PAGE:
*****SEE 2 UPDATES AT BOTTOM*****
I meant to blog this when the item first appeared last month, so while this comes belatedly, it’s too rich to let go without comment:
A delegation from Tripoli has visited Pristina as it believes Kosovo’s post-conflict transition process could serve as a useful model for Libya, a government official told Balkan Insight.
Kosovo’s Deputy Security Forces Minister, Shemsi Veseli, told Balkan Insight that a delegation from Tripoli had visited Pristina recently to learn about Kosovo’s experience in reintegrating former Kosovo Liberation Army, KLA, fighters after the conflict in Kosovo ended in 1999.
“They wanted to know… what we did first after the end of the war, how we transformed the KLA into the Kosovo Protection Corps and then the Kosovo Security Forces, and how the transition period, the amnesty and disarmament processes went,” he said.
What they did first was ethnically cleanse every town and village of its Serb and Roma populations and of any Albanian opposition, with NATO help. And disarmament? Like the Albanians laugh: “What disarmament?!” (“No one can disarm Albanians. That’s just NATO propaganda.” — Florin Krasniqi, arms smuggler in Bay Ridge, Brooklyn, 2005)
…Shemsi Veseli said the Libyan delegation was also interested in getting training from Kosovo Security Forces, an emergency response force built up by NATO.
He said the Kosovo government has expressed its readiness to help Libya with the experience it had gained throughout the transition period.
“We were asked [by the Libyan delegation] if we could help Libya in training their future forces, and said ‘Yes’,” Veseli said.
“We even said we were ready to send our troops on a peacekeeping mission to Libya as we have expertise in demining, search and rescue operations, and paramedics. Whether NATO will allow that, we don’t know,” he added.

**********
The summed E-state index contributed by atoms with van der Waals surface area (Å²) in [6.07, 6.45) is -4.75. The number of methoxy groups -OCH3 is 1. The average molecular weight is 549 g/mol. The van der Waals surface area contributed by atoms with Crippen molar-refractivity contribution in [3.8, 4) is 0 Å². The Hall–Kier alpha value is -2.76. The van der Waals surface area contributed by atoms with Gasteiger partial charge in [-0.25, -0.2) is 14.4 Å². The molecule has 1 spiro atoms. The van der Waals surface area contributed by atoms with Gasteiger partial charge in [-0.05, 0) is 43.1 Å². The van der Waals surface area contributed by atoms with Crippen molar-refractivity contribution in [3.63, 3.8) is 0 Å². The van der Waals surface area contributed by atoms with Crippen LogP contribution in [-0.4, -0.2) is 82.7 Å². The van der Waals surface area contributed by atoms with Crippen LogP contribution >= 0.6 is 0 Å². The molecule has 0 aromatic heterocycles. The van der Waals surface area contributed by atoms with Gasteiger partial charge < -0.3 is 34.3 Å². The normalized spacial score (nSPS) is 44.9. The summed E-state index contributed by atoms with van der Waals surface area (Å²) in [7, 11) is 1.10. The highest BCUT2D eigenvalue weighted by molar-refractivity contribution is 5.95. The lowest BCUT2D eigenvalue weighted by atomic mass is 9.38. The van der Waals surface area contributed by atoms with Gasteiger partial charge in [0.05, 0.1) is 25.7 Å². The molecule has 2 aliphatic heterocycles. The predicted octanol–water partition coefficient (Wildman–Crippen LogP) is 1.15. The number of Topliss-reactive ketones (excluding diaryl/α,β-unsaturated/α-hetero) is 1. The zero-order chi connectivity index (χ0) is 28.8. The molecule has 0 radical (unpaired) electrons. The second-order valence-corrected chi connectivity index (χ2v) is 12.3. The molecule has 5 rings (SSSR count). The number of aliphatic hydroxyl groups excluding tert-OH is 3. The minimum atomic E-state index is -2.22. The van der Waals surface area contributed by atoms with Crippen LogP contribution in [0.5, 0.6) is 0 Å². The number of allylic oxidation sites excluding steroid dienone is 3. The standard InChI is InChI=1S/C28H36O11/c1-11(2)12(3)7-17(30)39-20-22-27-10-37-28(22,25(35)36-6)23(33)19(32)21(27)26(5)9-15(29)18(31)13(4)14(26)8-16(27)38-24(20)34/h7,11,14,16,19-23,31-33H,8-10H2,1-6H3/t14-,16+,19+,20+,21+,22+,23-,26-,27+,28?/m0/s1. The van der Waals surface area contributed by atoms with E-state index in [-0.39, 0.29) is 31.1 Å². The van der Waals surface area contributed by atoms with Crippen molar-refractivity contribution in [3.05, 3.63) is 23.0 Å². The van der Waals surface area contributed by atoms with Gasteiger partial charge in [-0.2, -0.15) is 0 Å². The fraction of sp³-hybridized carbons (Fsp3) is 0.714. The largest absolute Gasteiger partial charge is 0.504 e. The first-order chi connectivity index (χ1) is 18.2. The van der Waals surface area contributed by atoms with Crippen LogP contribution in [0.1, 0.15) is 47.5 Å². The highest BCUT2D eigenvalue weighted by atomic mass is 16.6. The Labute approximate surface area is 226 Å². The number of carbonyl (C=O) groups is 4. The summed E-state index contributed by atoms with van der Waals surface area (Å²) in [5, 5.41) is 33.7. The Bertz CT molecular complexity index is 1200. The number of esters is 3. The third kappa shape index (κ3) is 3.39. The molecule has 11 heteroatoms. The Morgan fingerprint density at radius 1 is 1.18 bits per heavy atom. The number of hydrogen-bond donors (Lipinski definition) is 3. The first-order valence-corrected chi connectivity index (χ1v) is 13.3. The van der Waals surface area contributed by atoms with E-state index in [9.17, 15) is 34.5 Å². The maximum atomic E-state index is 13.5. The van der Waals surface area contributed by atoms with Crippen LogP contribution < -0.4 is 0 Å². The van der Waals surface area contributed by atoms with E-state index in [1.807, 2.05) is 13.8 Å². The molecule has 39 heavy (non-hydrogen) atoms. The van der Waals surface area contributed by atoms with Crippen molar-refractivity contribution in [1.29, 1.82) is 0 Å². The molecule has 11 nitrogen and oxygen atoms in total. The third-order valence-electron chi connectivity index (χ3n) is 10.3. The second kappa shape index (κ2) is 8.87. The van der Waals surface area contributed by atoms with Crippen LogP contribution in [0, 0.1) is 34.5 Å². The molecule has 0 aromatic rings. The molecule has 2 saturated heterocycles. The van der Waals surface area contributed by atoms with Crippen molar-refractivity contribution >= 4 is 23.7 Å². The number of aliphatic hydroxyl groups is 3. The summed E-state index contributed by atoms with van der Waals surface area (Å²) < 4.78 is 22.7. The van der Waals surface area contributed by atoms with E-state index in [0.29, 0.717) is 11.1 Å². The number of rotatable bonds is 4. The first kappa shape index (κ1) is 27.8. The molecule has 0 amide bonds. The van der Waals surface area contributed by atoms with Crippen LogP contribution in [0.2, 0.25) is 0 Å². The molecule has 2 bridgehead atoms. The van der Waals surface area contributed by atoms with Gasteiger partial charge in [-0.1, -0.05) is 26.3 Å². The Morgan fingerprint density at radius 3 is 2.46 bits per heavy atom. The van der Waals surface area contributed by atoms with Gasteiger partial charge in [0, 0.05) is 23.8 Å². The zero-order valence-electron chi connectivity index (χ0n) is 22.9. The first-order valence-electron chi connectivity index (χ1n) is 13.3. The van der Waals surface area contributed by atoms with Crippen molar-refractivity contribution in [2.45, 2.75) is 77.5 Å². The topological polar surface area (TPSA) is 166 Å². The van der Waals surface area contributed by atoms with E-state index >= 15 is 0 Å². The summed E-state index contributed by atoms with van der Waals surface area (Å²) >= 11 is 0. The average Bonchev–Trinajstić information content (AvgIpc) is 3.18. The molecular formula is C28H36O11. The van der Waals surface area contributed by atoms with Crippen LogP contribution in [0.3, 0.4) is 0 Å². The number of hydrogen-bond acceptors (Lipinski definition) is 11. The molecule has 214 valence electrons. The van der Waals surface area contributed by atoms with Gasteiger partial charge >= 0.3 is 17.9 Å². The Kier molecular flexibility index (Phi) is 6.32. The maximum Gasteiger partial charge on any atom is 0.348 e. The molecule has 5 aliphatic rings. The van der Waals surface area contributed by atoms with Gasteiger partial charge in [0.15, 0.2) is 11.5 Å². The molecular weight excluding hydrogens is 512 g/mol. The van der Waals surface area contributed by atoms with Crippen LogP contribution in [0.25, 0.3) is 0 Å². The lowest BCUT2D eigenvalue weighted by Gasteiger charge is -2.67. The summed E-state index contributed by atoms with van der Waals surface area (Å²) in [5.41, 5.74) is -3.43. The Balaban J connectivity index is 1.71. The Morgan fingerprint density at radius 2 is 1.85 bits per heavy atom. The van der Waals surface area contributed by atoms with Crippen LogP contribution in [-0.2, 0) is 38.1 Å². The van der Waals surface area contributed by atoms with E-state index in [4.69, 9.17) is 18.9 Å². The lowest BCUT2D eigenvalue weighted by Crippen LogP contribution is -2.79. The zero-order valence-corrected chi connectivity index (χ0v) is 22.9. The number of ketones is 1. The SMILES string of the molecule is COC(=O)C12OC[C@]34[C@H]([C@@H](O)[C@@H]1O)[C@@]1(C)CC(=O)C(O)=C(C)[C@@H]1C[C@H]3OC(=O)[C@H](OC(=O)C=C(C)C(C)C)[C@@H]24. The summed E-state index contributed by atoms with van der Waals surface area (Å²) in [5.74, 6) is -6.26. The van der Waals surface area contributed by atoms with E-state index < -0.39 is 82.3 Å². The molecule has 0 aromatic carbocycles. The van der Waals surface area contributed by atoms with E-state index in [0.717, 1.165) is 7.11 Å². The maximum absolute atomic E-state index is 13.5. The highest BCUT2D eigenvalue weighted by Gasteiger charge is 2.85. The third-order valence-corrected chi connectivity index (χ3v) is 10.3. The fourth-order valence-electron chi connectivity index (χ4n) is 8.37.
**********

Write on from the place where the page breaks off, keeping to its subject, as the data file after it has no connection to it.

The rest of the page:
The Kosovo Security Force is a professional, multi-ethnic, lightly armed and uniformed force that is subject to democratic and civilian control. It numbers 2,000 soldiers.
Its primary mission is to conduct crisis response operations in Kosovo and abroad; civil protection operations within Kosovo; and assist the civil authorities in responding to natural disasters and other emergencies.
The government has announced a possible further transformation of the force by the end of this year, making the KSF into a regular army.
Exactly what international law stipulates it could never turn into. That’s why when in March 2008 Bush backed the NATO-assisted transformation of the KLA=>KPC=>KSF into Kosovo’s own regular army, Russia was aghast:
…By supplying weapons to Kosovo’s government, the United States was arming “former terrorists” [that’s generous] and the move could stoke violence in the region, Tass quoted Russia’s ambassador to NATO Dmitry Rogozin as saying.
U.S. President George W. Bush on Wednesday authorized arms supplies to Kosovo, saying it would “strengthen the security of the United States and promote world peace”, according to a document on the White House Web site.
“They (Washington) say the weapons will help fight terrorism. At the same time, it is namely former terrorists who are in power in Kosovo right now,” Itar-Tass quoted Rogozin as saying in Brussels.
“How can you fight terrorism, supplying weapons to former terrorists?”